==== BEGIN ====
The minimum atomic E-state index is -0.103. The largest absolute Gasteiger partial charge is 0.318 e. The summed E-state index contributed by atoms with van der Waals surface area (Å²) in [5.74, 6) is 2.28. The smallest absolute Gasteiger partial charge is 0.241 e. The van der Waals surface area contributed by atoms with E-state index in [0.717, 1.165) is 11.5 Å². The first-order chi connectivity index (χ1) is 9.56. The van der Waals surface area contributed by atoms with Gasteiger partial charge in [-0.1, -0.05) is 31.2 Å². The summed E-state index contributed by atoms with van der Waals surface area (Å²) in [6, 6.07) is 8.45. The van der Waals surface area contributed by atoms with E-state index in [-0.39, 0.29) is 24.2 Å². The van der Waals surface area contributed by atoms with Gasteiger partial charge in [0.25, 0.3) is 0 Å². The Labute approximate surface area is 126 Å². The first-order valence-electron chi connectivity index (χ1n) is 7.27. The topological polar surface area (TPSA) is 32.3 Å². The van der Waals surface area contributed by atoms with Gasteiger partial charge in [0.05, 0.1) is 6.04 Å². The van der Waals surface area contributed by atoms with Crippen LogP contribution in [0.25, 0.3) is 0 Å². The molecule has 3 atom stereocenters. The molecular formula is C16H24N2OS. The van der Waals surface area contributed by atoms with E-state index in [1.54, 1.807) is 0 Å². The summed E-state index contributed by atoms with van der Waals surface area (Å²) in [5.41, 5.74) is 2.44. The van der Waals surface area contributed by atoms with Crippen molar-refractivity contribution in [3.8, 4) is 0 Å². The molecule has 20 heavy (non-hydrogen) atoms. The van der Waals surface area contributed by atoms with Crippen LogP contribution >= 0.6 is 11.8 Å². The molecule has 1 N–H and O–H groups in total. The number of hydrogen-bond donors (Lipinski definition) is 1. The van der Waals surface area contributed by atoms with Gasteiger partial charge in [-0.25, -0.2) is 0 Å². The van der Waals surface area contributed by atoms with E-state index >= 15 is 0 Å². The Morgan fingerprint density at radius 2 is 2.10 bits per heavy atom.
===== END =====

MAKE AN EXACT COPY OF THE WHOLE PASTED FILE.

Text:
The minimum atomic E-state index is -0.103. The largest absolute Gasteiger partial charge is 0.318 e. The summed E-state index contributed by atoms with van der Waals surface area (Å²) in [5.74, 6) is 2.28. The smallest absolute Gasteiger partial charge is 0.241 e. The van der Waals surface area contributed by atoms with E-state index in [0.717, 1.165) is 11.5 Å². The first-order chi connectivity index (χ1) is 9.56. The van der Waals surface area contributed by atoms with Gasteiger partial charge in [-0.1, -0.05) is 31.2 Å². The summed E-state index contributed by atoms with van der Waals surface area (Å²) in [6, 6.07) is 8.45. The van der Waals surface area contributed by atoms with E-state index in [-0.39, 0.29) is 24.2 Å². The van der Waals surface area contributed by atoms with Gasteiger partial charge in [0.25, 0.3) is 0 Å². The Labute approximate surface area is 126 Å². The first-order valence-electron chi connectivity index (χ1n) is 7.27. The topological polar surface area (TPSA) is 32.3 Å². The van der Waals surface area contributed by atoms with Gasteiger partial charge in [0.05, 0.1) is 6.04 Å². The van der Waals surface area contributed by atoms with Crippen LogP contribution in [0.25, 0.3) is 0 Å². The molecule has 3 atom stereocenters. The molecular formula is C16H24N2OS. The van der Waals surface area contributed by atoms with E-state index in [1.54, 1.807) is 0 Å². The summed E-state index contributed by atoms with van der Waals surface area (Å²) in [5.41, 5.74) is 2.44. The van der Waals surface area contributed by atoms with Crippen molar-refractivity contribution in [3.8, 4) is 0 Å². The molecule has 20 heavy (non-hydrogen) atoms. The van der Waals surface area contributed by atoms with Crippen LogP contribution >= 0.6 is 11.8 Å². The molecule has 1 N–H and O–H groups in total. The number of hydrogen-bond donors (Lipinski definition) is 1. The van der Waals surface area contributed by atoms with Gasteiger partial charge in [-0.25, -0.2) is 0 Å². The van der Waals surface area contributed by atoms with E-state index >= 15 is 0 Å². The Morgan fingerprint density at radius 2 is 2.10 bits per heavy atom.